Anyway, by the end of his degree, "I really hated most of the people there. It seemed to me that most of the people went for the pose - maybe I did too. They were more into talking about art than creating it. There always had to be an agenda, a 'sub text' rather than making stuff because you actually enjoy it." Indeed, he maintains that Pulp work in an "instinctive way" rather than an "intellectual way", confounding those fans of his who analyse his lyrics, Bob Dylan-style. Hence Cocker's fascination with the Outsider artists, driven to create for their private imaginative and psychological reasons. Indeed he almost beams as he talks of Simon Rodia, architect of Watts Towers in Los Angeles and one of the show's Outsider artists. "He'd put all this intricate stuff like broken glass which no other human being was going to see. The birds can see it and that's it. Then, when it was finished after 30-odd years he just gave the deeds to a neighbour and disappeared. The idea that this little bloke just did it really gratuitously - I found that really impressive."
Watts Towers is one of the toughest parts of east Central Los Angeles. "They told us we'd have to get security," says Cocker. "You could tell it was a rough neighbourhood. Apparently we did get checked out at one point - there was a slow drive-by. But then they realised" - he puts on a sonorous biblical voice - "that we Meant No Harm".
As I witnessed in Chandigarh, Cocker is very game. He clambered around, drove cars himself - in fact, probably enjoyed being anonymous. And he seems genuinely affected by the work. "The stunning thing about Watts Towers is that they were all done by one bloke," he says. The crew also filmed Le Palais Ideal, a French environment by postman Ferdinand Cheval. "He was considered to be mad and was treated with suspicion," says Cocker, in rueful empathy. "But the joke is now that the environment is a big tourist attraction and brings in lots of money for the town. They love it now." The team also went to film Edward James's dream palace in Xilitla, Mexico. James was an eccentric British surrealist with friends in high places. "He doesn't really fit into the Outsider Art thing - he had a lot of money and he was aware of other artists - but the scale of the place is amazing and there's all these massive towers and staircases with no handrails that go to nowhere," he says. "He wanted people to get a lurching feeling."
Outsider Art is now in danger of becoming fashionable. An annual art fair takes place in New York, to which Cocker went last year. "It was a bit horrible, really," he says. "What I found most distasteful was a couple of dealers who had brought along a few artists and plonked them down in the chair, and it was a bit like a freak show. Also it was like any other art fair, with people kissing each other on the cheek. That's the side of it that I find difficult to deal with." Here, Cocker gives vent to his inner Yorkshireman, with that county's hatred of all that is poncey, fancy and phoney. Outsider Art, made for the purest and least mercenary of motives, now has its own market. "It is collected, there are magazines about it, and all that side I find odd," says Cocker. "I also find it slightly troublesome about our programme. You want people to be aware that this stuff exists but you don't want to be part of the process that turns it into another commodity to be sold."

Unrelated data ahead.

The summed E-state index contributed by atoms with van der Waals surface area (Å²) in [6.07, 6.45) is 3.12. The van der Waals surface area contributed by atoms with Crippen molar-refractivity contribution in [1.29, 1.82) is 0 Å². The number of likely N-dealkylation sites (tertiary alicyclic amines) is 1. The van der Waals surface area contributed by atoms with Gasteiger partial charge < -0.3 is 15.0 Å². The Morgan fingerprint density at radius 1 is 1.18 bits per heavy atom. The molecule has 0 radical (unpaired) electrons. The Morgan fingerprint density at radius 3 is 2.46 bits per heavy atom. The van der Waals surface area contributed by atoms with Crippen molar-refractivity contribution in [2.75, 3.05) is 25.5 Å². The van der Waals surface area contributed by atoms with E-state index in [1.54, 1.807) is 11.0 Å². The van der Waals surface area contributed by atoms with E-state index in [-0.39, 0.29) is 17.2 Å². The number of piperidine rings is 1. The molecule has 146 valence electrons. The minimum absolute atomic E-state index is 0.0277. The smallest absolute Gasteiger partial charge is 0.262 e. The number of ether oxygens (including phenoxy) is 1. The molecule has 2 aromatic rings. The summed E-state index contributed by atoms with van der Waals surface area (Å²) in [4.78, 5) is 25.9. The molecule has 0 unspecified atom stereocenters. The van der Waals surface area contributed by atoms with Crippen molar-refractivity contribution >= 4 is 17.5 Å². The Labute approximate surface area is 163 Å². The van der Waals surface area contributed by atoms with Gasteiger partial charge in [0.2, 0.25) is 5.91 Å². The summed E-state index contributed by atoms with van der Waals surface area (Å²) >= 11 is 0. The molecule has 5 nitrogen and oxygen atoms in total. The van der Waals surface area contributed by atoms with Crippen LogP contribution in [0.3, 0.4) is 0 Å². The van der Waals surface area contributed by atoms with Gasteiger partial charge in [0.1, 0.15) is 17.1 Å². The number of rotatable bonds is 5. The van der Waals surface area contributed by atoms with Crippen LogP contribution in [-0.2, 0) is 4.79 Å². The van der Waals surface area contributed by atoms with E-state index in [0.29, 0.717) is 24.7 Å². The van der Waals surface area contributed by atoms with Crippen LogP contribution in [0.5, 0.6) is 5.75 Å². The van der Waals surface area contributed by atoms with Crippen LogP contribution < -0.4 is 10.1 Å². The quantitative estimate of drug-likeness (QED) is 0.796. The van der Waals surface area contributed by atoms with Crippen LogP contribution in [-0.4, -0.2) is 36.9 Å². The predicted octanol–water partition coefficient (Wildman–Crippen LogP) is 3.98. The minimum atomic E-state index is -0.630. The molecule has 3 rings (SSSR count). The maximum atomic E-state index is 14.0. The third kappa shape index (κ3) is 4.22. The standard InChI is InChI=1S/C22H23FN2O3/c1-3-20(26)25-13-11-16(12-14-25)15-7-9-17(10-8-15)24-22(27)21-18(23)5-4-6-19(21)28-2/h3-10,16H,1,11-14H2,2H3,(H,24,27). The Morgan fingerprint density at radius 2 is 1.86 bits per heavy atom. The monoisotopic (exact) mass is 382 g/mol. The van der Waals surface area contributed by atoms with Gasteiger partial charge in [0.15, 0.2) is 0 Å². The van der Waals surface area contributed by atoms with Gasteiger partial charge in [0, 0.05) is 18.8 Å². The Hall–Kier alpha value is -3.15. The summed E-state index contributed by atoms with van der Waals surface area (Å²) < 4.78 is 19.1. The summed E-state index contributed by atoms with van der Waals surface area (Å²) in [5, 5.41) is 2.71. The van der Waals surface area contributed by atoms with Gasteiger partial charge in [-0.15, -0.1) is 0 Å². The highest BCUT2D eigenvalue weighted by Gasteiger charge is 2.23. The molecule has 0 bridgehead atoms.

That's showbiz, one is tempted to say, but at least Cocker has tried to examine his own interest in the Outsider artists. "There is the idea that people might just get off on the primitive and naïve weirdness of the people, like the more exotic their story, if this person's in a mental institution for 50 years, the more we all seem to like it," he says, adding that it was impossible to ignore that most of the Outsider artists filmed were old. "We started thinking that as the mass media has now become so pervasive, is it possible for these people to exist outside the culture anymore? And we never really answered that question." He personally likes to think that there are younger artists out there making new fantasy environments, although Britain seems to have always been low in them. "There was a bloke called Billy Moore in Twickenham," says Cocker, "and a shell-garden with rocks from all over the world." And that's it. Then again, maybe Britain's Outsiders start bands instead.